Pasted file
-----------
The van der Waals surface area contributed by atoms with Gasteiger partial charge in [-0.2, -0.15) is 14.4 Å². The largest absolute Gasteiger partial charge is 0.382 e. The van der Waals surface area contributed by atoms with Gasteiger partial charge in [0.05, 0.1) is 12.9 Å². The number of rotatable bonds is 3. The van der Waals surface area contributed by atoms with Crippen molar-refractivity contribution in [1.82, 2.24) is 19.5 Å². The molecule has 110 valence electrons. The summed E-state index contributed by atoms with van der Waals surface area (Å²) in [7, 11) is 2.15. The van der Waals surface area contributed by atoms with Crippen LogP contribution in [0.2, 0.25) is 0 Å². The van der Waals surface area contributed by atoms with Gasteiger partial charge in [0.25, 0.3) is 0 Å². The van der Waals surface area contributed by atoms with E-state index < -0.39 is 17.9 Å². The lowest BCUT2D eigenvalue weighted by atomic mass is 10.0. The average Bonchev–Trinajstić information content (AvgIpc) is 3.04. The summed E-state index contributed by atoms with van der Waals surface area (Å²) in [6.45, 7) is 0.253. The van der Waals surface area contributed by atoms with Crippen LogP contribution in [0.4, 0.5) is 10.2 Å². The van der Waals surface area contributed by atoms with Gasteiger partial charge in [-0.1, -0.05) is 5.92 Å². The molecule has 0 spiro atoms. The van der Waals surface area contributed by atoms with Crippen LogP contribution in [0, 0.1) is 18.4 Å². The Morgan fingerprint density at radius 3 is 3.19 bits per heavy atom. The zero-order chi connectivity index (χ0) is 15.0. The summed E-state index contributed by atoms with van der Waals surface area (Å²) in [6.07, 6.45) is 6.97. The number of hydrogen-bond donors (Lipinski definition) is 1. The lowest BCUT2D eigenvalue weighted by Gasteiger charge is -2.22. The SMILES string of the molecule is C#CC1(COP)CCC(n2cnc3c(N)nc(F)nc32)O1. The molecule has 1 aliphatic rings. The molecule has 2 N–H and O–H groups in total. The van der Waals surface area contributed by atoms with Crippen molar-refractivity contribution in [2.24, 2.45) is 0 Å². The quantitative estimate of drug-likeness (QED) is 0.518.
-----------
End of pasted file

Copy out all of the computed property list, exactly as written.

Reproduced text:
The van der Waals surface area contributed by atoms with Gasteiger partial charge in [-0.2, -0.15) is 14.4 Å². The largest absolute Gasteiger partial charge is 0.382 e. The van der Waals surface area contributed by atoms with Gasteiger partial charge in [0.05, 0.1) is 12.9 Å². The number of rotatable bonds is 3. The van der Waals surface area contributed by atoms with Crippen molar-refractivity contribution in [1.82, 2.24) is 19.5 Å². The molecule has 110 valence electrons. The summed E-state index contributed by atoms with van der Waals surface area (Å²) in [7, 11) is 2.15. The van der Waals surface area contributed by atoms with Crippen LogP contribution in [0.2, 0.25) is 0 Å². The van der Waals surface area contributed by atoms with Gasteiger partial charge in [0.25, 0.3) is 0 Å². The van der Waals surface area contributed by atoms with E-state index < -0.39 is 17.9 Å². The lowest BCUT2D eigenvalue weighted by atomic mass is 10.0. The average Bonchev–Trinajstić information content (AvgIpc) is 3.04. The summed E-state index contributed by atoms with van der Waals surface area (Å²) in [6.45, 7) is 0.253. The van der Waals surface area contributed by atoms with Crippen LogP contribution in [0.4, 0.5) is 10.2 Å². The van der Waals surface area contributed by atoms with Gasteiger partial charge in [-0.1, -0.05) is 5.92 Å². The molecule has 0 spiro atoms. The van der Waals surface area contributed by atoms with Crippen LogP contribution in [0, 0.1) is 18.4 Å². The Morgan fingerprint density at radius 3 is 3.19 bits per heavy atom. The zero-order chi connectivity index (χ0) is 15.0. The summed E-state index contributed by atoms with van der Waals surface area (Å²) in [6.07, 6.45) is 6.97. The number of hydrogen-bond donors (Lipinski definition) is 1. The lowest BCUT2D eigenvalue weighted by Gasteiger charge is -2.22. The SMILES string of the molecule is C#CC1(COP)CCC(n2cnc3c(N)nc(F)nc32)O1. The molecule has 1 aliphatic rings. The molecule has 2 N–H and O–H groups in total. The van der Waals surface area contributed by atoms with Crippen molar-refractivity contribution in [2.24, 2.45) is 0 Å². The quantitative estimate of drug-likeness (QED) is 0.518.